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Realistic theories and randomness

Often Bell's result is presented as showing that quantum mechanics is not a realistic theory rather than showing that it is nonlocal. The focus is on the reference to hidden variables in Bell's proof. Eberhard developed a version of Bell's argument that did not involve hidden variables[19]. In turn some physicists objected to Eberhard's proof because he assumed "contrafactual definiteness". That is he assumed one could argue about all possible outcomes of an experiment including those that did not happen.

Arguments like those about hidden variables and contrafactual definiteness are philosophical. They have no clear resolution unlike problems that can be formulated mathematically. Such arguments are rare in the hard sciences. They occur here because of the claim in quantum mechanics that probabilities are fundamental or irreducible.

There is no mathematical model for irreducible probabilities.
There is not even a mathematically definition of a random number
sequence. There are sequences that are *recursively
random*. Loosely speaking this means that no
recursive process can do better than chance at guessing the next
element in the sequence. The problem with recursively random
sequences is that they are more complex than any recursive
sequence. If somehow one could generate such a sequence one could
use it to solve recursively unsolvable
problems.

This suggests that a *truly random* sequence cannot exist.
Any sequence that is `truly' random must be recursively random.
Otherwise there is some computer program that can guess with some
degree of accuracy the elements in the sequence. Yet *no*
recursive random sequence can be *truly random*. This presents
a philosophical problem for the claim that quantum mechanics is
truly random.

The randomness claimed for quantum mechanics has no foundation in mathematics and it appears to be impossible to construct such a foundation. This does not make it wrong but suggests there are problems in our existing conceptual framework. It also means that physicists when arguing about these issues are debating philosophy with no objective way of deciding the issue. My prejudice is with Einstein. I do not see a need to go beyond conventional logic or mathematics. I only see a problem with developing a better theory.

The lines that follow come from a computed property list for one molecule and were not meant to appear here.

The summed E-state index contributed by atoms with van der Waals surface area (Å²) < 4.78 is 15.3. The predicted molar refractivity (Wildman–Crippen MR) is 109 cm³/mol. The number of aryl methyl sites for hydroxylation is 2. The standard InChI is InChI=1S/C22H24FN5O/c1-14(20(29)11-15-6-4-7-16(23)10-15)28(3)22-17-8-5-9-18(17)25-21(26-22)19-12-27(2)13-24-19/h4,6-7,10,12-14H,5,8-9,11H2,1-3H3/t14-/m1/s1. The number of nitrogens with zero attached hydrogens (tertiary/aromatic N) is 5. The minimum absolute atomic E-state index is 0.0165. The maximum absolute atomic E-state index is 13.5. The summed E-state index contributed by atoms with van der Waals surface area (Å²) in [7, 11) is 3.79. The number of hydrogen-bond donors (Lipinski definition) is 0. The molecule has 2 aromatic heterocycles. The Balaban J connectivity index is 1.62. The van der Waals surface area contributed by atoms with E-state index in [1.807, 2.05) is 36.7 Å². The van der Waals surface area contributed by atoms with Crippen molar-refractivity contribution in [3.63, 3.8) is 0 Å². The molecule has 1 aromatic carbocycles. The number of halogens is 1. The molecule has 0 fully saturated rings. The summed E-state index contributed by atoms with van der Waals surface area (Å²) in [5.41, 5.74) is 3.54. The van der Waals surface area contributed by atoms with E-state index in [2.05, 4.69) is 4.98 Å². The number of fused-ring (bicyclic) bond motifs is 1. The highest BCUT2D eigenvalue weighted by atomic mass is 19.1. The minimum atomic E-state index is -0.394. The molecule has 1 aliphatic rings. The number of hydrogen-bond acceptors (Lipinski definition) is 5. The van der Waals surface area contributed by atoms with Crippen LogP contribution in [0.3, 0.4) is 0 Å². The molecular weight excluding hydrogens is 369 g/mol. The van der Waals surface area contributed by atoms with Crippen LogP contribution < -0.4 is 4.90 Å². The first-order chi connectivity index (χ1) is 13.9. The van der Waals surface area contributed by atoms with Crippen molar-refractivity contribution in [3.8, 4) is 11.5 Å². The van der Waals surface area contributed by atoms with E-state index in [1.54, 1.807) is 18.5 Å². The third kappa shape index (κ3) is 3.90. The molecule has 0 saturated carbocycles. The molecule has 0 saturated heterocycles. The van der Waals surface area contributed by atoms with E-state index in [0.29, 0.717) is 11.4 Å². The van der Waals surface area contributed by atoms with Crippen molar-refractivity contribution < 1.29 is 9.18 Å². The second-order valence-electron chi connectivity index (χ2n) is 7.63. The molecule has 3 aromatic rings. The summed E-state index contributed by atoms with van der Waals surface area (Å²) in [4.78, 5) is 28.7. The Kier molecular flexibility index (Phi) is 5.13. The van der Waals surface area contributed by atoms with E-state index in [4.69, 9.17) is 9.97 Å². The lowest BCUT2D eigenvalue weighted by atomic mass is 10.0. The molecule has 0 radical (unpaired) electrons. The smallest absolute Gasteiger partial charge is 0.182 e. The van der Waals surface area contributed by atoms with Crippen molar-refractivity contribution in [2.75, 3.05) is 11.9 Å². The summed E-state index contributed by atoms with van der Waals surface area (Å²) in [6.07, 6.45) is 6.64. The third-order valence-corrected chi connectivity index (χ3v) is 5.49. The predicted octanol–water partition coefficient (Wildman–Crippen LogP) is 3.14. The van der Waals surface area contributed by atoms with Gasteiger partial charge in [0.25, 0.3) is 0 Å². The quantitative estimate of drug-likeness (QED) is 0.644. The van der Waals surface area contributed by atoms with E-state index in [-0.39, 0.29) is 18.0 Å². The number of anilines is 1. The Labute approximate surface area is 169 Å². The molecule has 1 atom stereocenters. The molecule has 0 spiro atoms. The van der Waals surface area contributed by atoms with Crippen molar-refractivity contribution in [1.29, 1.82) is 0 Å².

Understanding Bell's result can be difficult even though it is simple. It involves phenomena that can only exist in a theory like quantum mechanics in which probabilities are irreducible. At the macroscopic level of everyday experience the world seems to be causal. What is meant by an experimenter influencing a result is straight forward. In quantum mechanics this is not the case. An observation can be influenced by an experimenter but it usually also has a probabilistic component. Thus we can never tell how much the experimental manipulation contributed to the final observation.

Consider an experiment in which a pair of photons (particles of
light) are emitted in a single event such as a particle decay. The
conservation of momentum requires that the two photons be emitted
in *exactly* opposite directions. Yet one cannot measure the
position of a particle perfectly. Measuring the position of one
particle puts constraints on the position of the other particle. Of
course the same thing is true in classical physics. Information
about each particle is implicit in the trajectory of the other
particle. The difference is that quantum mechanics denies the
existence of a particle trajectory independent of a series of
position measurements. Depending on how the experiment is setup,
the measurement will fall within some range of possible values that
could be large. Measuring one particle's position with high
accuracy gives the other particles position to a similar accuracy.
Before that first measurement there was far more uncertainty in the
second particles position. So if the particle does not have a
classical trajectory, does our first measurement actually influence
the second measurement? It cannot do so in a direct causal way
without violating relativity. But suppose a pair of measurements
are made simultaneously on both particles. Could there be a
correlation between those two measurements that implies non local
influence without either measurement affecting the other in a way
that would violate relativity?

Bell proved the answer to that question is yes. An experimental
manipulation, like changing the angle of a polarizing filter, can
be involved in a measurement. Bell proved that experimental
manipulations can influence a distant detection instantaneously if
quantum mechanics is correct. This is only possible when there are
a pair of experimental manipulations and distant detections. It is
never possible to know which experimental manipulation affected
which detection but it is possible to measure the influence that
one of them had. The probabilistic element in the measurements is
sufficient to mask any information about which measurement
influenced which distant observation, but the mathematics requires
that one of the two measurements did influence the more distant
observation. The order of the measurements can be different in
different frames of reference^{8.2} but it
does not matter because the causal affect goes in a direction that
is indeterminate.

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